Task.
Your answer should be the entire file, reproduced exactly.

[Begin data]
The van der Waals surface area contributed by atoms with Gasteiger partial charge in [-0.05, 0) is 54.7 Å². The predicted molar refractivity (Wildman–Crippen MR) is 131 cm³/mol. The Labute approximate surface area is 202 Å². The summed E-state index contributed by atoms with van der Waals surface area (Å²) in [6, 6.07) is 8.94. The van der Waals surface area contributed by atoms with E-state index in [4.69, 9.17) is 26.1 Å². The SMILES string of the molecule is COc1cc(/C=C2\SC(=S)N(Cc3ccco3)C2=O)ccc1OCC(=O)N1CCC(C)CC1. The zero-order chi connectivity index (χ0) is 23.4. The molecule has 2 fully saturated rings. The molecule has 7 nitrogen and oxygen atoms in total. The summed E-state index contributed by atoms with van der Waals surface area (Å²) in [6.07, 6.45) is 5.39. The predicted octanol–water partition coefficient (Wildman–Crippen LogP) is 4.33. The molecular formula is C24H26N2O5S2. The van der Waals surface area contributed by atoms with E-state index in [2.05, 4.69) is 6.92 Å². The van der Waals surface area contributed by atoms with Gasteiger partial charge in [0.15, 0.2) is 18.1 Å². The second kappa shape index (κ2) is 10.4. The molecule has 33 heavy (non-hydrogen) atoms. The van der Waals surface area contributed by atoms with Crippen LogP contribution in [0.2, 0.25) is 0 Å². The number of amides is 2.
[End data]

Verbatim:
The van der Waals surface area contributed by atoms with Gasteiger partial charge in [-0.05, 0) is 54.7 Å². The predicted molar refractivity (Wildman–Crippen MR) is 131 cm³/mol. The Labute approximate surface area is 202 Å². The summed E-state index contributed by atoms with van der Waals surface area (Å²) in [6, 6.07) is 8.94. The van der Waals surface area contributed by atoms with E-state index in [4.69, 9.17) is 26.1 Å². The SMILES string of the molecule is COc1cc(/C=C2\SC(=S)N(Cc3ccco3)C2=O)ccc1OCC(=O)N1CCC(C)CC1. The zero-order chi connectivity index (χ0) is 23.4. The molecule has 2 fully saturated rings. The molecule has 7 nitrogen and oxygen atoms in total. The summed E-state index contributed by atoms with van der Waals surface area (Å²) in [6.07, 6.45) is 5.39. The predicted octanol–water partition coefficient (Wildman–Crippen LogP) is 4.33. The molecular formula is C24H26N2O5S2. The van der Waals surface area contributed by atoms with E-state index in [2.05, 4.69) is 6.92 Å². The van der Waals surface area contributed by atoms with Gasteiger partial charge in [0.15, 0.2) is 18.1 Å². The second kappa shape index (κ2) is 10.4. The molecule has 33 heavy (non-hydrogen) atoms. The van der Waals surface area contributed by atoms with Crippen LogP contribution in [0.2, 0.25) is 0 Å². The number of amides is 2.